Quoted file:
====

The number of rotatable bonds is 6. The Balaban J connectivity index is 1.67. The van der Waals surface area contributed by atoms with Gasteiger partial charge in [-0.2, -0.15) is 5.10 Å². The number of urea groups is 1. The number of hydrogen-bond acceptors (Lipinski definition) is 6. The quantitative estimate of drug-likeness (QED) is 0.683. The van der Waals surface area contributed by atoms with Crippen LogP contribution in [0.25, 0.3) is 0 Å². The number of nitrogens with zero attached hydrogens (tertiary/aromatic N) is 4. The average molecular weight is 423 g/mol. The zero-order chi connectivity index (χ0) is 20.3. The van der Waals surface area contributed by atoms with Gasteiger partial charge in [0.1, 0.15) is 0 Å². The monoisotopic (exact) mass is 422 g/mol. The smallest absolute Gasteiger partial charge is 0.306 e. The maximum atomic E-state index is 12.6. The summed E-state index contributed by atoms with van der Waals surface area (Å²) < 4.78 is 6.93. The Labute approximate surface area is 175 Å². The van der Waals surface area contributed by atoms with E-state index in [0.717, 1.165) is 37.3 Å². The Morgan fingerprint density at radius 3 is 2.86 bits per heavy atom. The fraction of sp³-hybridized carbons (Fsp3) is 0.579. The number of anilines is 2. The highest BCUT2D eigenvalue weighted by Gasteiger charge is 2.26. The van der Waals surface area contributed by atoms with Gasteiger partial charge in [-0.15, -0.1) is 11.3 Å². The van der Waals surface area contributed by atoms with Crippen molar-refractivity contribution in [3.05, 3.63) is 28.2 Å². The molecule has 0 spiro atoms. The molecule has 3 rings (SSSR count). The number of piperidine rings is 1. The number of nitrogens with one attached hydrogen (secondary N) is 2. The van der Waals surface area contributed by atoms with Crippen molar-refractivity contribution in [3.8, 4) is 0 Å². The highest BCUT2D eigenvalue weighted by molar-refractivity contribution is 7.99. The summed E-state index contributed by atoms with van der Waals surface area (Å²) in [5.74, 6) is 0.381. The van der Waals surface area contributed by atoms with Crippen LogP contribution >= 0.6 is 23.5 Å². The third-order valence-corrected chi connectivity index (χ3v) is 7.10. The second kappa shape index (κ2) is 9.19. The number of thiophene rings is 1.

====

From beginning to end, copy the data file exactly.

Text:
The number of rotatable bonds is 6. The Balaban J connectivity index is 1.67. The van der Waals surface area contributed by atoms with Gasteiger partial charge in [-0.2, -0.15) is 5.10 Å². The number of urea groups is 1. The number of hydrogen-bond acceptors (Lipinski definition) is 6. The quantitative estimate of drug-likeness (QED) is 0.683. The van der Waals surface area contributed by atoms with Crippen LogP contribution in [0.25, 0.3) is 0 Å². The number of nitrogens with zero attached hydrogens (tertiary/aromatic N) is 4. The average molecular weight is 423 g/mol. The zero-order chi connectivity index (χ0) is 20.3. The van der Waals surface area contributed by atoms with Gasteiger partial charge in [0.1, 0.15) is 0 Å². The monoisotopic (exact) mass is 422 g/mol. The smallest absolute Gasteiger partial charge is 0.306 e. The maximum atomic E-state index is 12.6. The summed E-state index contributed by atoms with van der Waals surface area (Å²) < 4.78 is 6.93. The Labute approximate surface area is 175 Å². The van der Waals surface area contributed by atoms with E-state index in [0.717, 1.165) is 37.3 Å². The Morgan fingerprint density at radius 3 is 2.86 bits per heavy atom. The fraction of sp³-hybridized carbons (Fsp3) is 0.579. The number of anilines is 2. The highest BCUT2D eigenvalue weighted by Gasteiger charge is 2.26. The van der Waals surface area contributed by atoms with Gasteiger partial charge in [-0.15, -0.1) is 11.3 Å². The van der Waals surface area contributed by atoms with Crippen molar-refractivity contribution in [3.05, 3.63) is 28.2 Å². The molecule has 0 spiro atoms. The molecule has 3 rings (SSSR count). The number of piperidine rings is 1. The number of nitrogens with one attached hydrogen (secondary N) is 2. The van der Waals surface area contributed by atoms with Crippen molar-refractivity contribution in [3.8, 4) is 0 Å². The highest BCUT2D eigenvalue weighted by molar-refractivity contribution is 7.99. The summed E-state index contributed by atoms with van der Waals surface area (Å²) in [5.74, 6) is 0.381. The van der Waals surface area contributed by atoms with Crippen LogP contribution >= 0.6 is 23.5 Å². The third-order valence-corrected chi connectivity index (χ3v) is 7.10. The second kappa shape index (κ2) is 9.19. The number of thiophene rings is 1.